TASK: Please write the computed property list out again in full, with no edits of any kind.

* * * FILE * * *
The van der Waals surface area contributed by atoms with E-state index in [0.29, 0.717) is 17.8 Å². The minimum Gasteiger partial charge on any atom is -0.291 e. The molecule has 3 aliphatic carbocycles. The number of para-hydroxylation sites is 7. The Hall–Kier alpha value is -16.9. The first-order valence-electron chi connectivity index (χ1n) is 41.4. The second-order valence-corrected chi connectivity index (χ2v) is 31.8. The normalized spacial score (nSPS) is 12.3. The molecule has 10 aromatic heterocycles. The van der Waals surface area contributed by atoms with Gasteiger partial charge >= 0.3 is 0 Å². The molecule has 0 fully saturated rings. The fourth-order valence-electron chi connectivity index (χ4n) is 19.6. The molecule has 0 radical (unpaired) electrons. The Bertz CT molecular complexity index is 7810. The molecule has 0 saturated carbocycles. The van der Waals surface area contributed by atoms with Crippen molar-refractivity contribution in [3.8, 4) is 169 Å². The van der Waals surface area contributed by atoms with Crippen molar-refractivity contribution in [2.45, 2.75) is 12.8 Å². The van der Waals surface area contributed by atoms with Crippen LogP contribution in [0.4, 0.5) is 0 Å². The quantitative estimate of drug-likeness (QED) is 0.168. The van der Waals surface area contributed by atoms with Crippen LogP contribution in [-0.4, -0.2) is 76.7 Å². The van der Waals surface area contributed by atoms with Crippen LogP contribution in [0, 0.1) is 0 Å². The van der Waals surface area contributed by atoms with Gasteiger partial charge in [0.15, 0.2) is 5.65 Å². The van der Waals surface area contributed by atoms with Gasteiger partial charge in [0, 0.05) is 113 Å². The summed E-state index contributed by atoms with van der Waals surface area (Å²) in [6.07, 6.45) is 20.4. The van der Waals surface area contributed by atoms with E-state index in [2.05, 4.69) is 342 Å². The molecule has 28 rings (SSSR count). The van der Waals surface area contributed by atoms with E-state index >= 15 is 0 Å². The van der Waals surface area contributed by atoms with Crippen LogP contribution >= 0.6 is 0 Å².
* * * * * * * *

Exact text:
The van der Waals surface area contributed by atoms with E-state index in [0.29, 0.717) is 17.8 Å². The minimum Gasteiger partial charge on any atom is -0.291 e. The molecule has 3 aliphatic carbocycles. The number of para-hydroxylation sites is 7. The Hall–Kier alpha value is -16.9. The first-order valence-electron chi connectivity index (χ1n) is 41.4. The second-order valence-corrected chi connectivity index (χ2v) is 31.8. The normalized spacial score (nSPS) is 12.3. The molecule has 10 aromatic heterocycles. The van der Waals surface area contributed by atoms with Gasteiger partial charge >= 0.3 is 0 Å². The molecule has 0 fully saturated rings. The fourth-order valence-electron chi connectivity index (χ4n) is 19.6. The molecule has 0 radical (unpaired) electrons. The Bertz CT molecular complexity index is 7810. The molecule has 0 saturated carbocycles. The van der Waals surface area contributed by atoms with Crippen molar-refractivity contribution in [3.8, 4) is 169 Å². The van der Waals surface area contributed by atoms with Crippen molar-refractivity contribution in [2.45, 2.75) is 12.8 Å². The van der Waals surface area contributed by atoms with Crippen LogP contribution in [0.4, 0.5) is 0 Å². The quantitative estimate of drug-likeness (QED) is 0.168. The van der Waals surface area contributed by atoms with Crippen LogP contribution in [-0.4, -0.2) is 76.7 Å². The van der Waals surface area contributed by atoms with Crippen LogP contribution in [0, 0.1) is 0 Å². The van der Waals surface area contributed by atoms with Gasteiger partial charge in [0.15, 0.2) is 5.65 Å². The van der Waals surface area contributed by atoms with Gasteiger partial charge in [0, 0.05) is 113 Å². The summed E-state index contributed by atoms with van der Waals surface area (Å²) in [6.07, 6.45) is 20.4. The van der Waals surface area contributed by atoms with E-state index in [2.05, 4.69) is 342 Å². The molecule has 28 rings (SSSR count). The van der Waals surface area contributed by atoms with E-state index >= 15 is 0 Å². The van der Waals surface area contributed by atoms with Crippen LogP contribution >= 0.6 is 0 Å².